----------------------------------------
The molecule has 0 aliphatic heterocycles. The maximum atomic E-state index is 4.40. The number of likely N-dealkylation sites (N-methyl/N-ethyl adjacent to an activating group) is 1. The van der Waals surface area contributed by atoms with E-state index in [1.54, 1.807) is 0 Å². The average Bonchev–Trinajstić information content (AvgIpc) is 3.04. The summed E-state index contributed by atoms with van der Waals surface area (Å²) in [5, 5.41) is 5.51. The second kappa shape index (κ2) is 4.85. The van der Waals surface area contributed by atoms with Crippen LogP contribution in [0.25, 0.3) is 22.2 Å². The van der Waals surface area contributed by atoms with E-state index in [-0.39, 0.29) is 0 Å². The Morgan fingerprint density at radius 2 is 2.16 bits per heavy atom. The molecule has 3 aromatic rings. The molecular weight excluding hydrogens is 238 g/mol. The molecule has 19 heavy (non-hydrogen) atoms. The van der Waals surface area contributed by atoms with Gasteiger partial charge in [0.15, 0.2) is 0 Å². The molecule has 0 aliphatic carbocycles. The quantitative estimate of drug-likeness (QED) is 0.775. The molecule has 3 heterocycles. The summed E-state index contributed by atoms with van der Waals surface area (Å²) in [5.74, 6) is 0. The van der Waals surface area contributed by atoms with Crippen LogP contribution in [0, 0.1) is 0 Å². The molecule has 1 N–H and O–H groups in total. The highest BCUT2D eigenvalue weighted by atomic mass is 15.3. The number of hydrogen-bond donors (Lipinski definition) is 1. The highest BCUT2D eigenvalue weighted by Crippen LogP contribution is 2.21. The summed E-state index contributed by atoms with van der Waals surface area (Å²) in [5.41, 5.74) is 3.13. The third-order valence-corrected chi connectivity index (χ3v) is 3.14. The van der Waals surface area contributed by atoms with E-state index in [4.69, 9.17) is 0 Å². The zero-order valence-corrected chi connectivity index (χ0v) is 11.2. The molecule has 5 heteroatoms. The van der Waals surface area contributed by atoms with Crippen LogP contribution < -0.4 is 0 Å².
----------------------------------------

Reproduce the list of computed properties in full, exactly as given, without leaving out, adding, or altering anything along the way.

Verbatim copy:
The molecule has 0 aliphatic heterocycles. The maximum atomic E-state index is 4.40. The number of likely N-dealkylation sites (N-methyl/N-ethyl adjacent to an activating group) is 1. The van der Waals surface area contributed by atoms with E-state index in [1.54, 1.807) is 0 Å². The average Bonchev–Trinajstić information content (AvgIpc) is 3.04. The summed E-state index contributed by atoms with van der Waals surface area (Å²) in [5, 5.41) is 5.51. The second kappa shape index (κ2) is 4.85. The van der Waals surface area contributed by atoms with Crippen LogP contribution in [0.25, 0.3) is 22.2 Å². The van der Waals surface area contributed by atoms with E-state index in [-0.39, 0.29) is 0 Å². The Morgan fingerprint density at radius 2 is 2.16 bits per heavy atom. The molecule has 3 aromatic rings. The molecular weight excluding hydrogens is 238 g/mol. The molecule has 19 heavy (non-hydrogen) atoms. The van der Waals surface area contributed by atoms with Gasteiger partial charge in [0.15, 0.2) is 0 Å². The molecule has 0 aliphatic carbocycles. The quantitative estimate of drug-likeness (QED) is 0.775. The molecule has 3 heterocycles. The summed E-state index contributed by atoms with van der Waals surface area (Å²) in [5.74, 6) is 0. The van der Waals surface area contributed by atoms with Crippen LogP contribution in [0, 0.1) is 0 Å². The molecule has 1 N–H and O–H groups in total. The highest BCUT2D eigenvalue weighted by atomic mass is 15.3. The number of hydrogen-bond donors (Lipinski definition) is 1. The highest BCUT2D eigenvalue weighted by Crippen LogP contribution is 2.21. The summed E-state index contributed by atoms with van der Waals surface area (Å²) in [5.41, 5.74) is 3.13. The third-order valence-corrected chi connectivity index (χ3v) is 3.14. The van der Waals surface area contributed by atoms with E-state index in [4.69, 9.17) is 0 Å². The zero-order valence-corrected chi connectivity index (χ0v) is 11.2. The molecule has 5 heteroatoms. The van der Waals surface area contributed by atoms with Crippen LogP contribution < -0.4 is 0 Å².